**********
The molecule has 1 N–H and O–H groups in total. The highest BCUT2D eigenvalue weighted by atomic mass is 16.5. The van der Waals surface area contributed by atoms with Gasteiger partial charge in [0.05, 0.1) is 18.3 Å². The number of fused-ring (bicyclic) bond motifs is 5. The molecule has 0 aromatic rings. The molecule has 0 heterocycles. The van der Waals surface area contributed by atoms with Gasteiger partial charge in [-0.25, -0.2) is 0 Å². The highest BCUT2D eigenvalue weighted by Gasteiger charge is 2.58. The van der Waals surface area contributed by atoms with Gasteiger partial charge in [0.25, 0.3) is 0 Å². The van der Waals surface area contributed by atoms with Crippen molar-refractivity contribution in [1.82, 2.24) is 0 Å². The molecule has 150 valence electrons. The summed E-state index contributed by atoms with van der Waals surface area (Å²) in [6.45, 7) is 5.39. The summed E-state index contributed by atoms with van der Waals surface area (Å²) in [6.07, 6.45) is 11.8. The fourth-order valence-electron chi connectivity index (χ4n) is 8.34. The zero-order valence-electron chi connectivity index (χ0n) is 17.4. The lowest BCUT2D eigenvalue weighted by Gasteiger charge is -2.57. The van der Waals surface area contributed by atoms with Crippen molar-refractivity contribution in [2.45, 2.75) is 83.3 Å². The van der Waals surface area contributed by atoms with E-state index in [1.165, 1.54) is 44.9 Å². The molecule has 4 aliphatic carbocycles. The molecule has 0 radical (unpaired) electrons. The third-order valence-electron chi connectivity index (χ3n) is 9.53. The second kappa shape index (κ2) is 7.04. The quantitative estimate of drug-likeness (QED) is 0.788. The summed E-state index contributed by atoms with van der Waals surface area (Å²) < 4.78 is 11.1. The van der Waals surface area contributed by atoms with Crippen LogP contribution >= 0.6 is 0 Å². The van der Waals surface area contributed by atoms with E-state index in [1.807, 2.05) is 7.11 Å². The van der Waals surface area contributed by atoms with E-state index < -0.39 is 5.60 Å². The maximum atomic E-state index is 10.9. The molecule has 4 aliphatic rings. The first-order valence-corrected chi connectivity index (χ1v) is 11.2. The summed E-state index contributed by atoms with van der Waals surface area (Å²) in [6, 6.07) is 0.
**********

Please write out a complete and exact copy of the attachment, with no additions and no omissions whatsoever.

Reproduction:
The molecule has 1 N–H and O–H groups in total. The highest BCUT2D eigenvalue weighted by atomic mass is 16.5. The van der Waals surface area contributed by atoms with Gasteiger partial charge in [0.05, 0.1) is 18.3 Å². The number of fused-ring (bicyclic) bond motifs is 5. The molecule has 0 aromatic rings. The molecule has 0 heterocycles. The van der Waals surface area contributed by atoms with Gasteiger partial charge in [-0.25, -0.2) is 0 Å². The highest BCUT2D eigenvalue weighted by Gasteiger charge is 2.58. The van der Waals surface area contributed by atoms with Gasteiger partial charge in [0.25, 0.3) is 0 Å². The van der Waals surface area contributed by atoms with Crippen molar-refractivity contribution in [1.82, 2.24) is 0 Å². The molecule has 150 valence electrons. The summed E-state index contributed by atoms with van der Waals surface area (Å²) in [6.45, 7) is 5.39. The summed E-state index contributed by atoms with van der Waals surface area (Å²) in [6.07, 6.45) is 11.8. The fourth-order valence-electron chi connectivity index (χ4n) is 8.34. The zero-order valence-electron chi connectivity index (χ0n) is 17.4. The lowest BCUT2D eigenvalue weighted by Gasteiger charge is -2.57. The van der Waals surface area contributed by atoms with Crippen molar-refractivity contribution in [2.45, 2.75) is 83.3 Å². The van der Waals surface area contributed by atoms with E-state index in [1.165, 1.54) is 44.9 Å². The molecule has 4 aliphatic carbocycles. The molecule has 0 radical (unpaired) electrons. The third-order valence-electron chi connectivity index (χ3n) is 9.53. The second kappa shape index (κ2) is 7.04. The quantitative estimate of drug-likeness (QED) is 0.788. The summed E-state index contributed by atoms with van der Waals surface area (Å²) < 4.78 is 11.1. The van der Waals surface area contributed by atoms with Crippen LogP contribution >= 0.6 is 0 Å². The van der Waals surface area contributed by atoms with E-state index in [1.807, 2.05) is 7.11 Å². The van der Waals surface area contributed by atoms with E-state index < -0.39 is 5.60 Å². The maximum atomic E-state index is 10.9. The molecule has 4 aliphatic rings. The first-order valence-corrected chi connectivity index (χ1v) is 11.2. The summed E-state index contributed by atoms with van der Waals surface area (Å²) in [6, 6.07) is 0.